Plant material and Nurseries

We assume that the newly established enterprise produces its plant material from purchased seeds and purchased rootstocks. The seed currently costs about 25 guilders per gram, containing approximately 2500 seeds per gram.

The seed comes from the capsules of the Rubiaceae, which are collected in clusters, dried and ripened in mesh cages, and carefully sorted. The actual seed is a hard kernel in a wing-shaped membrane.

The sorting is done by sprinkling a small amount on a frosted glass plate under illuminated from below and using a chicken feather to separate the empty seeds from the ones with a kernel. The purchased seed must not contain any empty membranes.

This seed is spread out on seedbeds, neatly divided into square meters, with no more than 4 grams of seed "blown" onto each square meter. The sower takes a small amount of seed in the flat hand and blows it onto the respective square meter to ensure proper distribution of the seeds. "Good" seed can yield up to 80% of plants. The seedbed, whether or not equipped with a glass frame, is protected from direct sunlight by a so-called "Atap" roof, a woven grass roof through which the rain can glide beautifully.

Watering the seedbeds is a very delicate task, as a too hard stream falling on the densely packed seeds can cause loss of plants.

After about three weeks, the seeds germinate, and after about two months, they can be transplanted to a nursery bed, where they are nurtured until they can be brought to outdoor cultivation beds after about 9 months.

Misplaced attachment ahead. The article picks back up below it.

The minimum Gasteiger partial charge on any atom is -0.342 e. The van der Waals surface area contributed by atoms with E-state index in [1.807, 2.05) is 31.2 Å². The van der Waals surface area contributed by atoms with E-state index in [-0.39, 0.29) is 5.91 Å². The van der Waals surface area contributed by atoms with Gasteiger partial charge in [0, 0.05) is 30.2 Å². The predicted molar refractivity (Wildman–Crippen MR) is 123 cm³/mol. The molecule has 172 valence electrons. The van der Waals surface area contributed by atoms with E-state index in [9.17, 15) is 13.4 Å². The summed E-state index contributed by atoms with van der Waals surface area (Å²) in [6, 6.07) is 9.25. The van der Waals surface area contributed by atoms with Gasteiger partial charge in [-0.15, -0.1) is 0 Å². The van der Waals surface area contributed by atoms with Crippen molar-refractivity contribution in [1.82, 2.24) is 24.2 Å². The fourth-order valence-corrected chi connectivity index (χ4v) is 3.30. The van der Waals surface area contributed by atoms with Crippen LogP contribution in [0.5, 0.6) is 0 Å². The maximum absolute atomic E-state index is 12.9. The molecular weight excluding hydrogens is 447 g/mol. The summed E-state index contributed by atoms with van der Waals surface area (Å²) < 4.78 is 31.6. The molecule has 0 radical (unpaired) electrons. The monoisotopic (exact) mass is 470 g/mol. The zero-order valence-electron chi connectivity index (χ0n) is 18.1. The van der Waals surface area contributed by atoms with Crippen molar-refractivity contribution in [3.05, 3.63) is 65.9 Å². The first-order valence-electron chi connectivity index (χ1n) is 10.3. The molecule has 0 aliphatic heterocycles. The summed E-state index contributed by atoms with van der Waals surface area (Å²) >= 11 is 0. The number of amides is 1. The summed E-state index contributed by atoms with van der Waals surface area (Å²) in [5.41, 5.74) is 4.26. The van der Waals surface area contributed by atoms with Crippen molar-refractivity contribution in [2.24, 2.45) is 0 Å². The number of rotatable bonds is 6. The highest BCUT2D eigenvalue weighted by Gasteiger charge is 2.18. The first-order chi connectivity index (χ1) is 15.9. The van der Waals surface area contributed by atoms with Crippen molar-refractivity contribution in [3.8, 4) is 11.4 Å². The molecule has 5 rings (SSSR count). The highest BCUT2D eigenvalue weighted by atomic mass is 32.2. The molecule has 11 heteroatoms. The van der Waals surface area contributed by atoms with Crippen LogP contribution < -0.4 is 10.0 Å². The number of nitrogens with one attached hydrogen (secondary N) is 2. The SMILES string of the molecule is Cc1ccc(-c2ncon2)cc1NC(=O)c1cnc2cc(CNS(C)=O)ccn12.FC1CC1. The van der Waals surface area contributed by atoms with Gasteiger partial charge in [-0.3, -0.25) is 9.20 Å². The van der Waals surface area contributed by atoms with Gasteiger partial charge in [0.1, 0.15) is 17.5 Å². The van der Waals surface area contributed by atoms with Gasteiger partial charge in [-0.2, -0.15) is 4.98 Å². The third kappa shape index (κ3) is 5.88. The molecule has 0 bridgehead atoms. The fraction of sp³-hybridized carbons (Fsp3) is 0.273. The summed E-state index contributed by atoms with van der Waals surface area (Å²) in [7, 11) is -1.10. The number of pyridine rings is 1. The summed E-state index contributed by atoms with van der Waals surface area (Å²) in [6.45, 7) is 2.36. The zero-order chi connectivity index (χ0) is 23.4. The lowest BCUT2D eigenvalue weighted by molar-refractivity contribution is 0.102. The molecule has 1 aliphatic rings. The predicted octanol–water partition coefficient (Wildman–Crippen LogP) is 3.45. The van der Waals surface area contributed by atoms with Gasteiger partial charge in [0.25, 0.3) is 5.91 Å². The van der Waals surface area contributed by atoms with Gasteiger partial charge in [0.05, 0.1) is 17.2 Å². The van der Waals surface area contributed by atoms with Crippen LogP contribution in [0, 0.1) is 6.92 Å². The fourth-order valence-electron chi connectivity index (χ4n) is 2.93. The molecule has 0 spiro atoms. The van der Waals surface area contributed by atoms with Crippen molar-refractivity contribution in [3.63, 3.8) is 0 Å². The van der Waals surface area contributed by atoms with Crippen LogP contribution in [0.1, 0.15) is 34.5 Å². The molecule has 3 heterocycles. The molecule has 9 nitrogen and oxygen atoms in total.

If these were Cinchona Ledgerina Moens seeds, they would be left there until the plantations or gardens are ready, and planting in the open ground can begin. If they were Cinchona Succirubra's, a portion of them would be separated for pure Succirubra cultivation.

Another portion is grafted using the so-called side-veneer grafting method. A twig with at least two internodes is diagonally cut, the lower end is made wedge-shaped and inserted into an incision in the rootstock, so that the two cambium layers touch each other. The whole thing is protected from moisture, dehydration, and high heat by wrapping it with raffia and covering it with grafting wax.

After about three weeks, the first shoots can develop, and once there are at least four mature leaves, the rootstock can be cut just above the grafting point. Once the twig has become woody again, it can be cut about 30 to 40 cm from the grafting point, and the "bibit," i.e., the plant material, is ready for transplantation.

From all this, it is clear that the production of plant material must begin two years before the major development, if one does not want to rely on purchasing it but rather wants to keep it entirely in their own hands.